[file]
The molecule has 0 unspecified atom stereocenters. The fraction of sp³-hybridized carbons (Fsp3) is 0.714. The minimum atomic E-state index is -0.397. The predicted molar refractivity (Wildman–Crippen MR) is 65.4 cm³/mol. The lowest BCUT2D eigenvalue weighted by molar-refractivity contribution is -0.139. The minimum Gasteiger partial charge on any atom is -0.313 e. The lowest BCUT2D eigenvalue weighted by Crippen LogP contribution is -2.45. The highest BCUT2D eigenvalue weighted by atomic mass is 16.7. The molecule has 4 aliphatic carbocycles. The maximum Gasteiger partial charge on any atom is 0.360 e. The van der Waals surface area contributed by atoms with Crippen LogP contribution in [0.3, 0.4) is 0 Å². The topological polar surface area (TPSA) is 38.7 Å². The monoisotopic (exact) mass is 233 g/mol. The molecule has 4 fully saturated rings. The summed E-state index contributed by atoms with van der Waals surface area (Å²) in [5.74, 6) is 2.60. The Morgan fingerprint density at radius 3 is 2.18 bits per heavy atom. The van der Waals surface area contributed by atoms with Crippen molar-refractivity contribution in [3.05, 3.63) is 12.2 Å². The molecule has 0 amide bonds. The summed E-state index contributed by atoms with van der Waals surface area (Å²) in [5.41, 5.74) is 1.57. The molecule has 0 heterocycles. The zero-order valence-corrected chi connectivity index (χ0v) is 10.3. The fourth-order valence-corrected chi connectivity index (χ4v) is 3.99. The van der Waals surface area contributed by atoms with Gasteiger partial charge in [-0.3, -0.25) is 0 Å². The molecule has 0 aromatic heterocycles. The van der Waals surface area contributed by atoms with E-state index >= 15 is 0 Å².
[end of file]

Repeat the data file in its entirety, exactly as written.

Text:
The molecule has 0 unspecified atom stereocenters. The fraction of sp³-hybridized carbons (Fsp3) is 0.714. The minimum atomic E-state index is -0.397. The predicted molar refractivity (Wildman–Crippen MR) is 65.4 cm³/mol. The lowest BCUT2D eigenvalue weighted by molar-refractivity contribution is -0.139. The minimum Gasteiger partial charge on any atom is -0.313 e. The lowest BCUT2D eigenvalue weighted by Crippen LogP contribution is -2.45. The highest BCUT2D eigenvalue weighted by atomic mass is 16.7. The molecule has 4 aliphatic carbocycles. The maximum Gasteiger partial charge on any atom is 0.360 e. The van der Waals surface area contributed by atoms with Crippen LogP contribution in [0.3, 0.4) is 0 Å². The topological polar surface area (TPSA) is 38.7 Å². The monoisotopic (exact) mass is 233 g/mol. The molecule has 4 fully saturated rings. The summed E-state index contributed by atoms with van der Waals surface area (Å²) in [5.74, 6) is 2.60. The Morgan fingerprint density at radius 3 is 2.18 bits per heavy atom. The van der Waals surface area contributed by atoms with Crippen molar-refractivity contribution in [3.05, 3.63) is 12.2 Å². The molecule has 0 amide bonds. The summed E-state index contributed by atoms with van der Waals surface area (Å²) in [5.41, 5.74) is 1.57. The molecule has 0 heterocycles. The zero-order valence-corrected chi connectivity index (χ0v) is 10.3. The fourth-order valence-corrected chi connectivity index (χ4v) is 3.99. The van der Waals surface area contributed by atoms with Gasteiger partial charge in [-0.3, -0.25) is 0 Å². The molecule has 0 aromatic heterocycles. The van der Waals surface area contributed by atoms with E-state index >= 15 is 0 Å².